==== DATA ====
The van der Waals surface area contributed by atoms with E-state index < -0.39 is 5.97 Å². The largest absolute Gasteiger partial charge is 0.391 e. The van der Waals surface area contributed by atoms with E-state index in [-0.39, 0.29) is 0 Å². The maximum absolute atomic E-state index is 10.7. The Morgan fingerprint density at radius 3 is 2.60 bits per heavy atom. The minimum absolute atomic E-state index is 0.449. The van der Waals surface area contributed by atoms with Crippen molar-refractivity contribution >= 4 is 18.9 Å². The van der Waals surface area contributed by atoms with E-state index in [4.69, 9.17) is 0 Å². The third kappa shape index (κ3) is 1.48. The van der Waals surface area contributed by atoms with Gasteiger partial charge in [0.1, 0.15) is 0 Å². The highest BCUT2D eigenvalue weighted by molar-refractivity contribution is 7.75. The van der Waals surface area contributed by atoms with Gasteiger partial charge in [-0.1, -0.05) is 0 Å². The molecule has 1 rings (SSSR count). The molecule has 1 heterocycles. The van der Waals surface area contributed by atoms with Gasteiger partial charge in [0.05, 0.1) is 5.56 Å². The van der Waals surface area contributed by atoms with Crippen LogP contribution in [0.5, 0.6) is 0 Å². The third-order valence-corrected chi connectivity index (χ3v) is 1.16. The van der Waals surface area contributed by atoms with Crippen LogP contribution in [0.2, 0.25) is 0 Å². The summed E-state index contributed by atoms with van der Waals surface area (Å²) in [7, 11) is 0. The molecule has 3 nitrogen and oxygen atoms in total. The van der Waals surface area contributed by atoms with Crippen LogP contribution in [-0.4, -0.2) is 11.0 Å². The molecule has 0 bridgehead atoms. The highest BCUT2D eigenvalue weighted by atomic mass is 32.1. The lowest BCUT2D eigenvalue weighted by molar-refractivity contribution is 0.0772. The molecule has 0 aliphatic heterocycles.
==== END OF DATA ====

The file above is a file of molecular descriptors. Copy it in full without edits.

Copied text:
The van der Waals surface area contributed by atoms with E-state index < -0.39 is 5.97 Å². The largest absolute Gasteiger partial charge is 0.391 e. The van der Waals surface area contributed by atoms with E-state index in [-0.39, 0.29) is 0 Å². The maximum absolute atomic E-state index is 10.7. The Morgan fingerprint density at radius 3 is 2.60 bits per heavy atom. The minimum absolute atomic E-state index is 0.449. The van der Waals surface area contributed by atoms with Crippen molar-refractivity contribution >= 4 is 18.9 Å². The van der Waals surface area contributed by atoms with E-state index in [4.69, 9.17) is 0 Å². The third kappa shape index (κ3) is 1.48. The van der Waals surface area contributed by atoms with Gasteiger partial charge in [0.1, 0.15) is 0 Å². The highest BCUT2D eigenvalue weighted by molar-refractivity contribution is 7.75. The van der Waals surface area contributed by atoms with Gasteiger partial charge in [-0.1, -0.05) is 0 Å². The molecule has 1 rings (SSSR count). The molecule has 1 heterocycles. The van der Waals surface area contributed by atoms with Gasteiger partial charge in [0.05, 0.1) is 5.56 Å². The van der Waals surface area contributed by atoms with Crippen LogP contribution in [0.5, 0.6) is 0 Å². The third-order valence-corrected chi connectivity index (χ3v) is 1.16. The van der Waals surface area contributed by atoms with Crippen LogP contribution in [0.2, 0.25) is 0 Å². The summed E-state index contributed by atoms with van der Waals surface area (Å²) in [7, 11) is 0. The molecule has 3 nitrogen and oxygen atoms in total. The van der Waals surface area contributed by atoms with Crippen LogP contribution in [-0.4, -0.2) is 11.0 Å². The molecule has 0 bridgehead atoms. The highest BCUT2D eigenvalue weighted by atomic mass is 32.1. The lowest BCUT2D eigenvalue weighted by molar-refractivity contribution is 0.0772. The molecule has 0 aliphatic heterocycles.